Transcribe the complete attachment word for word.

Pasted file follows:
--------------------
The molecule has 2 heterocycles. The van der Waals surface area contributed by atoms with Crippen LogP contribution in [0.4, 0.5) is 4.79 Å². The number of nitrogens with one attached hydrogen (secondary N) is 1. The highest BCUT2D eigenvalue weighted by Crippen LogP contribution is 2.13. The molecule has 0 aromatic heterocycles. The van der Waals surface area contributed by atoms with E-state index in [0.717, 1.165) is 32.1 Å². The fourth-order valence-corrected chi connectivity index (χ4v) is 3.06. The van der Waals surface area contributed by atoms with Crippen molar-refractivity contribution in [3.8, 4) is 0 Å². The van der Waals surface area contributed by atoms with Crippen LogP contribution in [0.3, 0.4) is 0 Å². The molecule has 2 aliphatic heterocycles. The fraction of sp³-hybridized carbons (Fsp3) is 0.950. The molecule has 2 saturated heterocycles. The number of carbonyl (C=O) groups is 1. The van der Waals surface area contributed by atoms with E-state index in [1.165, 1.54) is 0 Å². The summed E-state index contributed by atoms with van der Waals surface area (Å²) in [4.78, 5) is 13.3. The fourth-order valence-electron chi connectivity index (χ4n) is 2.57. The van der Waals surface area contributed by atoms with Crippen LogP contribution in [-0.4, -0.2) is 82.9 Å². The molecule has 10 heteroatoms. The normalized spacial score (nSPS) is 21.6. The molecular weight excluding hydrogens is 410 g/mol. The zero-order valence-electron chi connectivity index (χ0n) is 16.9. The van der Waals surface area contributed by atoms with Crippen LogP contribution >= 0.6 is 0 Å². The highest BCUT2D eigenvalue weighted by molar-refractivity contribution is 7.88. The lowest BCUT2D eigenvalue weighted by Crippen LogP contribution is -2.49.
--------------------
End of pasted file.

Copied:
The molecule has 2 heterocycles. The van der Waals surface area contributed by atoms with Crippen LogP contribution in [0.4, 0.5) is 4.79 Å². The number of nitrogens with one attached hydrogen (secondary N) is 1. The highest BCUT2D eigenvalue weighted by Crippen LogP contribution is 2.13. The molecule has 0 aromatic heterocycles. The van der Waals surface area contributed by atoms with E-state index in [0.717, 1.165) is 32.1 Å². The fourth-order valence-corrected chi connectivity index (χ4v) is 3.06. The van der Waals surface area contributed by atoms with Crippen molar-refractivity contribution in [3.8, 4) is 0 Å². The van der Waals surface area contributed by atoms with Crippen LogP contribution in [0.3, 0.4) is 0 Å². The molecule has 2 aliphatic heterocycles. The fraction of sp³-hybridized carbons (Fsp3) is 0.950. The molecule has 2 saturated heterocycles. The number of carbonyl (C=O) groups is 1. The van der Waals surface area contributed by atoms with E-state index in [1.165, 1.54) is 0 Å². The summed E-state index contributed by atoms with van der Waals surface area (Å²) in [4.78, 5) is 13.3. The fourth-order valence-electron chi connectivity index (χ4n) is 2.57. The van der Waals surface area contributed by atoms with Crippen LogP contribution in [-0.4, -0.2) is 82.9 Å². The molecule has 10 heteroatoms. The normalized spacial score (nSPS) is 21.6. The molecular weight excluding hydrogens is 410 g/mol. The zero-order valence-electron chi connectivity index (χ0n) is 16.9. The van der Waals surface area contributed by atoms with Crippen LogP contribution >= 0.6 is 0 Å². The highest BCUT2D eigenvalue weighted by molar-refractivity contribution is 7.88. The lowest BCUT2D eigenvalue weighted by Crippen LogP contribution is -2.49.